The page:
Best shows to see: the Chicago Blues Festival, the Stranglers, !!!, Bombino

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The Stranglers
  • The Stranglers
Soundboard has as many concert recommendations as ever over the next few days, but the music that matters most to Chicago this weekend is the blues. This is a time to wallow, to sing raggedly about love lost, to slide on a guitar because there's nothing else. The Chicago Blues Festival kicks off this evening at Pritzker Pavillion in Millennium Park with a show headlined by Shemekia Copeland (joined by teenage Buddy Guy collaborator Quinn Sullivan). On Friday, the festival moves to its usual home in Grant Park, where it runs through Sunday. Five stages host music all day and blues and soul legends headline at night, including Irma Thomas, Bobby Rush, and Otis Clay.

Also this weekend, Chicago Ribfest hosts two stages of live music (one sponsored by the Reader). The Features and Mucca Pazza headline Friday, California Wives and Jason Isbell headline Saturday, and We Were Promised Jetpacks and Bobby Bare Jr. close out Sunday.

Elsewhere, the first signee to new Chicago hip-hop label Closed Sessions, Alex Wiley, plays at Lincoln Hall tonight. American Nightmare headlines at Metro.

Friday, Reggie's hosts a blues fest of its own, the Chicago Women in Blues Festival. Featuring more than a dozen female blues singers, it will honor Koko Taylor's charity work.

Darren Criss plays House of Blues on Saturday, prompting me to learn via Google that Glee is still on TV. Also, Chicago free-jazz bassist Joshua Abrams leads a quartet at Constellation. On Sunday, handlebar shunners Flobots play at Mayne Stage. Oscar winner Glen Hansard plays at Metro.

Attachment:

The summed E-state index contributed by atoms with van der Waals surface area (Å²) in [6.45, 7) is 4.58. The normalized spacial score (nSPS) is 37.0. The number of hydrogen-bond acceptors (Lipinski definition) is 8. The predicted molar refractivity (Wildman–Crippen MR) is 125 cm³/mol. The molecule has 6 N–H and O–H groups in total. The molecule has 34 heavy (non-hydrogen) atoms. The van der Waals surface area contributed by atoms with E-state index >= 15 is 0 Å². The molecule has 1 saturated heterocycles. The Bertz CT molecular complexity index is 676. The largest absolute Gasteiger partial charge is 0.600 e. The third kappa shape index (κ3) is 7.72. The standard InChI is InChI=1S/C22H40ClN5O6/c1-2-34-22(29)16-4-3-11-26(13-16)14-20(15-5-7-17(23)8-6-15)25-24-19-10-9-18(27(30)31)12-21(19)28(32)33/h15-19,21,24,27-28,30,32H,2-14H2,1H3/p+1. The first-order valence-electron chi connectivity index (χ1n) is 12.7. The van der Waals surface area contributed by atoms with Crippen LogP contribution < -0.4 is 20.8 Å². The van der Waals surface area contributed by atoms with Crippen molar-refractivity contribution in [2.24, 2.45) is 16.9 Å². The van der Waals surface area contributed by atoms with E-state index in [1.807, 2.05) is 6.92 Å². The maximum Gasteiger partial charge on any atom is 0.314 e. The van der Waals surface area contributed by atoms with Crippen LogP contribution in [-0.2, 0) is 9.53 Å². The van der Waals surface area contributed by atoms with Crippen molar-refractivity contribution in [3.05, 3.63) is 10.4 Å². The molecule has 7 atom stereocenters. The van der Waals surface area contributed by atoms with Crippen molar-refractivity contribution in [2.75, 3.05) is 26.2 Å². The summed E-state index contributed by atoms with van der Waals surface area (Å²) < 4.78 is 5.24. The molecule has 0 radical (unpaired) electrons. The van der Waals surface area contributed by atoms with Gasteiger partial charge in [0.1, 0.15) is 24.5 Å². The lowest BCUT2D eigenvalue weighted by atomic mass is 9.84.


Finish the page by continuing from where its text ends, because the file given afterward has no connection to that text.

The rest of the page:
More Soundboard picks after the jump:

Thu 6/6: Peace at Schubas

Peace, a young group from Worcester that the British music press can't stop talking about, is the type of band that "would put a ten-minute song based on a histrionically psychedelic extended guitar solo as track number two on their breakout release, last year's EP Delicious—a fantastically crazy idea, especially these days," writes Miles Raymer. "Their recent full-length, In Love, combines snappy songwriting with the druggy weirdness of Clinic and the shambolically hedonistic, beat-dense sound of the shaggy bands who sprang up in the footsteps of the Happy Mondays a couple decades ago."

Fri 6/7 and Sat 6/8: Stranglers at Cobra Lounge

"The Stranglers belong in the tiny and diminishing elite of great first-wave UK punk bands to neither burn out nor fade away," writes Monica Kendrick. "Jean-Jacques Burnel's lyrics have a bluesy, fatalistic quality, but no matter how bleak or jaded the music's surface, the burble of Dave Greenfield's keyboards suggests blood and adrenaline racing beneath it." These guys have been doing this since the mid-70s, so don't count on them touring again anytime soon.

Sat 6/8: !!! at Bottom Lounge

The early !!! single "Me and Giuliani Down by the School Yard (A True Story)" aimed to "re-create the sound and (more crucially) the feel of house music using a large live band—its nine-minute meltdown of percolating percussion and hypnotic guitar drone was inescapable at dance parties at the time," writes Miles Raymer. "Since then the group has lost some of its single-minded focus on the dance floor and evolved into something like an experimental pop band that also happens to be deeply funky. The result is a heady, kaleidoscopic collage of house, disco, funk, and pop that recalls the likes of Todd Rungren and the Talking Heads."

Sun 6/9: Bombino at Martyrs'

"Nigerien singer and guitarist Omara 'Bombino' Moctar has hardly been reluctant to tailor his music to Western audiences, but his latest album, Nomad (Nonesuch), proves that not even working with a recognizable producer can make his music any less recognizable," writes Peter Margasak. "Nomad was produced in Nashville by Dan Auerbach of the Black Keys, who gave it a blown-out, organ-stoked sound without encroaching on Bombino's parched, nasal singing and stabbing, clipped guitar leads."

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